Diagnosis is possible through the rectal exam, the use of cervical biopsies and the use of Pap smears for the detection of cervical cells in the cervix. The rectal exam is used to find any abnormalities. 

Adenocarcinoma: 

Adenocarcinoma begins in the cells that line the digestive tract and may start in the ovaries, fallopian tubes, the Fallopian tubes or the oviducts. 

Leukemia (B lymphocytes): 

It is a type of blood cancer that affects the white blood cells (leukaemia).In leukaemia, the number of lymphocytes varies depending on the type of cancer. If leukaemia cells are not detected early, they are more likely to spread to other parts of the body.

Prevention Strategies for ovarian cancer

  • The best way to prevent ovarian cancer is through normal medical exams and regular screenings. Having a pelvic exam every year is a great way to screen for ovarian cancer in its early stages. 
  • Using birth control also provides great protection from developing ovarian cancer as well. Identifying risk factors for ovarian cancer is also important. 
  • If your mom or a female family member experienced ovarian cancer, getting tested may not be the best option as your risk of developing the disease is still very low. If you do develop the disease, though, you can be treated with different drugs for a better prognosis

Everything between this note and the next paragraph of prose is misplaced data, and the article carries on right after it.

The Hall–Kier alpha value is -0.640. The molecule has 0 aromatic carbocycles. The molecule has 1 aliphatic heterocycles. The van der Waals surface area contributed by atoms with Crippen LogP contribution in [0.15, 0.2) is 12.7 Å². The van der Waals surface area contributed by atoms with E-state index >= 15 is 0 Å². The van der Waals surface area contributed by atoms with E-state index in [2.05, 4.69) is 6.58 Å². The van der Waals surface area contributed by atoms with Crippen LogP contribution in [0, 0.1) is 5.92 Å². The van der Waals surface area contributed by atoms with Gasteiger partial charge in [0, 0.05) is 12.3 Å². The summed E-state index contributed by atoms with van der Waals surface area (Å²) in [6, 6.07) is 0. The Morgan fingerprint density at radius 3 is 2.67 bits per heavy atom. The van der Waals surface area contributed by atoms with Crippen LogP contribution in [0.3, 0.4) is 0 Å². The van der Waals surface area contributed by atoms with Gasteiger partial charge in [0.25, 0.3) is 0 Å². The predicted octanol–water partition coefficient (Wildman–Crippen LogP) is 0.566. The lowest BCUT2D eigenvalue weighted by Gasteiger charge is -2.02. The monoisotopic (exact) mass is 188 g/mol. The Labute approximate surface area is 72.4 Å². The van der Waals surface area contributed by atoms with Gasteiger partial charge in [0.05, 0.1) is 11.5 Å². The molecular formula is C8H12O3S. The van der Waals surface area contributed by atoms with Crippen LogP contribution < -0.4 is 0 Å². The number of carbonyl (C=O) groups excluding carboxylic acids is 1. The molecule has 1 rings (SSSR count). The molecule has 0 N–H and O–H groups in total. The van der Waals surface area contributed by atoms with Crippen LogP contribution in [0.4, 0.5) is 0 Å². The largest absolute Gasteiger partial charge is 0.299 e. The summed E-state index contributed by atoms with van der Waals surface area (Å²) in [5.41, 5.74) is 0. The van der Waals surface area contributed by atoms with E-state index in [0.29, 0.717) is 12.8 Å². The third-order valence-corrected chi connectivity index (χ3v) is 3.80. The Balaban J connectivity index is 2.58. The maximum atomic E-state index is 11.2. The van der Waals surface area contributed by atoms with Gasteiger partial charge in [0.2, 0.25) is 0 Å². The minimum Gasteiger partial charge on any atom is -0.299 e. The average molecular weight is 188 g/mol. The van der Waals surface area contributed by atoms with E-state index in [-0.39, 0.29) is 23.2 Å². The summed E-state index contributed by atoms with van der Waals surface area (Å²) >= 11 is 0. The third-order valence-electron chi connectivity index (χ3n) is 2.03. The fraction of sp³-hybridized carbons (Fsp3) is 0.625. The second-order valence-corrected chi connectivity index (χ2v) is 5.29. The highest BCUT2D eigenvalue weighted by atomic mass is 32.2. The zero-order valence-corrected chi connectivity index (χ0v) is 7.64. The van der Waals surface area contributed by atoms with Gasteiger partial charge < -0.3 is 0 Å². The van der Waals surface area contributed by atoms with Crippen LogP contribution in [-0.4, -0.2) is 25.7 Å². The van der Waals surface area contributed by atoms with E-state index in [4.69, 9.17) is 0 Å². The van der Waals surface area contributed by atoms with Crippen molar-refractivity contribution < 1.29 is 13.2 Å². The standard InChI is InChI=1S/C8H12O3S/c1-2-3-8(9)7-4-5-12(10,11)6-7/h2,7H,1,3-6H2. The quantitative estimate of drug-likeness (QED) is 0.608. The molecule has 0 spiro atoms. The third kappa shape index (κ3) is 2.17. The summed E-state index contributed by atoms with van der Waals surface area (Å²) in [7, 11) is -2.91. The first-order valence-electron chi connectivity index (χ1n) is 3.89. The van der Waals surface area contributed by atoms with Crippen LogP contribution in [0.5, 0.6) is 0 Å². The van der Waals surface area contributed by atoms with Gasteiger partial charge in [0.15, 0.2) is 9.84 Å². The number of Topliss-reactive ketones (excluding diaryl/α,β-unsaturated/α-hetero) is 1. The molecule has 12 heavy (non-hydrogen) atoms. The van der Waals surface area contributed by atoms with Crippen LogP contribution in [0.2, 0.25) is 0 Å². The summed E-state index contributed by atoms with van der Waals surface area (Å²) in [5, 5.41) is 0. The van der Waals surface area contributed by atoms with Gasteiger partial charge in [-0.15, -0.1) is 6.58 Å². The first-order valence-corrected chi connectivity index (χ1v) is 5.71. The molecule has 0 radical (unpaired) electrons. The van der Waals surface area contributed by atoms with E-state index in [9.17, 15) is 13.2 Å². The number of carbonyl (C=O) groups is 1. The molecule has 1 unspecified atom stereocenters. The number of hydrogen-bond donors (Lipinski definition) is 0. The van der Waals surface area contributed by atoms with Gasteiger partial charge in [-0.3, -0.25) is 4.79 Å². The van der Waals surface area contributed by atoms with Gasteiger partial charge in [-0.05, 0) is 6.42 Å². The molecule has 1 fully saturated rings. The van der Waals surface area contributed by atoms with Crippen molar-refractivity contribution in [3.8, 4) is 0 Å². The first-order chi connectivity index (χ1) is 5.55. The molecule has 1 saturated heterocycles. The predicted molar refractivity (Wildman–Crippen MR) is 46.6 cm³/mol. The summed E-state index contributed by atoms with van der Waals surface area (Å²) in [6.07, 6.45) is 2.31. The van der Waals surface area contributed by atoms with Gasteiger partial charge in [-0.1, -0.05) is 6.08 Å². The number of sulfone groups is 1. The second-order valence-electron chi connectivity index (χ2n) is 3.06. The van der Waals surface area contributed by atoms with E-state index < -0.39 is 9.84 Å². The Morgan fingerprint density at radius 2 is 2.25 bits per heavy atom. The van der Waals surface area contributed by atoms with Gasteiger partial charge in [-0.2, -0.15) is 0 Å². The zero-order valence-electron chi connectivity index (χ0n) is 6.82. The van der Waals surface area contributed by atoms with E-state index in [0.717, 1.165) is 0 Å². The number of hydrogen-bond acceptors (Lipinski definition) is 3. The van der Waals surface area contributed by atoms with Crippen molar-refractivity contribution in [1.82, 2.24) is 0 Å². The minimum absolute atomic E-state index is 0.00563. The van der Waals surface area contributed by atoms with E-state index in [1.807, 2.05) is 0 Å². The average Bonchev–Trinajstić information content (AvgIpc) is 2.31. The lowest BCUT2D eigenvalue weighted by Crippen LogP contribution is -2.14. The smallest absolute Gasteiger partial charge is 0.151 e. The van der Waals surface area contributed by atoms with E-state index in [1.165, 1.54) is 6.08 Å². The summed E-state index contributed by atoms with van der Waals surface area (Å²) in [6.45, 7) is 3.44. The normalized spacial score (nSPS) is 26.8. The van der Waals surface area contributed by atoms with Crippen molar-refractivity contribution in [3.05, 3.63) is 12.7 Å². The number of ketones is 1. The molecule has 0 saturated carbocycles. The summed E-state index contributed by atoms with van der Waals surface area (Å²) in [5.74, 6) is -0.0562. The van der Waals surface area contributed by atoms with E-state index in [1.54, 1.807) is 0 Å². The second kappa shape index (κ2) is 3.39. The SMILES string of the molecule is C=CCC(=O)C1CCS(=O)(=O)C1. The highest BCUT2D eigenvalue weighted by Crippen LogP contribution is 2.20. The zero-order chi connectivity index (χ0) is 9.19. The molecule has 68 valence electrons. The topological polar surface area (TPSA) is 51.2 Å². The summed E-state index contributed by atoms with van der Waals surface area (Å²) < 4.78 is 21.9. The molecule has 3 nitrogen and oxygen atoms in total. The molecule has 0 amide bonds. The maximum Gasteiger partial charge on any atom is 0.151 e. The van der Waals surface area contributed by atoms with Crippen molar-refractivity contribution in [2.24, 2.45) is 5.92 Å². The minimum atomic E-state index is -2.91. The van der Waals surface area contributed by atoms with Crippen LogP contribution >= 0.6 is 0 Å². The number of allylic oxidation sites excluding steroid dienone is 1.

Treatment of ovarian cancer

Ovarian cancer is typically treated with a combination of surgery and chemotherapies.

Treatment of ovarian cancer by Surgery

Ovarian cancer surgery includes the following procedures:

  •  Removing a single ovary during a surgical procedure - Surgical removal of the affected ovary and its fallopian tube may be required for very early stage cancers that haven't spread beyond one ovary. This procedure may allow you to have children in the future.
  • Both ovaries are removed during surgery. In the event that you have cancer in both ovaries, but no other cancerous growths are present, your surgeon may remove both ovaries and both fallopian tubes. If you undergo this procedure, your uterus will remain intact, so you may still be able to conceive using your own frozen embryos or eggs, or with eggs donated by a donor.
  • The ovaries and uterus are removed during surgery. The ovaries, the fallopian tubes, the uterus, nearby lymph nodes, and a fold of fatty abdominal tissue will be removed if your cancer is more advanced or if you don't want to preserve your ability to have children in the future (omentum).
  • Surgery to treat cancer that has spread. You may be prescribed chemotherapy and surgery to remove as much cancer as possible if your cancer is advanced.

Treatment of ovarian cancer by Chemotherapy

In chemotherapy, chemicals are used to kill rapidly growing cells in the body, including cancerous ones. A vein can be injected with chemotherapy drugs, or they can be eaten. Occasionally, the drugs are injected directly into the stomach (intraperitoneal chemotherapy).


It is common to use chemotherapy following surgery in order to eliminate any remaining cancer cells. It can also be used as a preventative measure prior to surgery.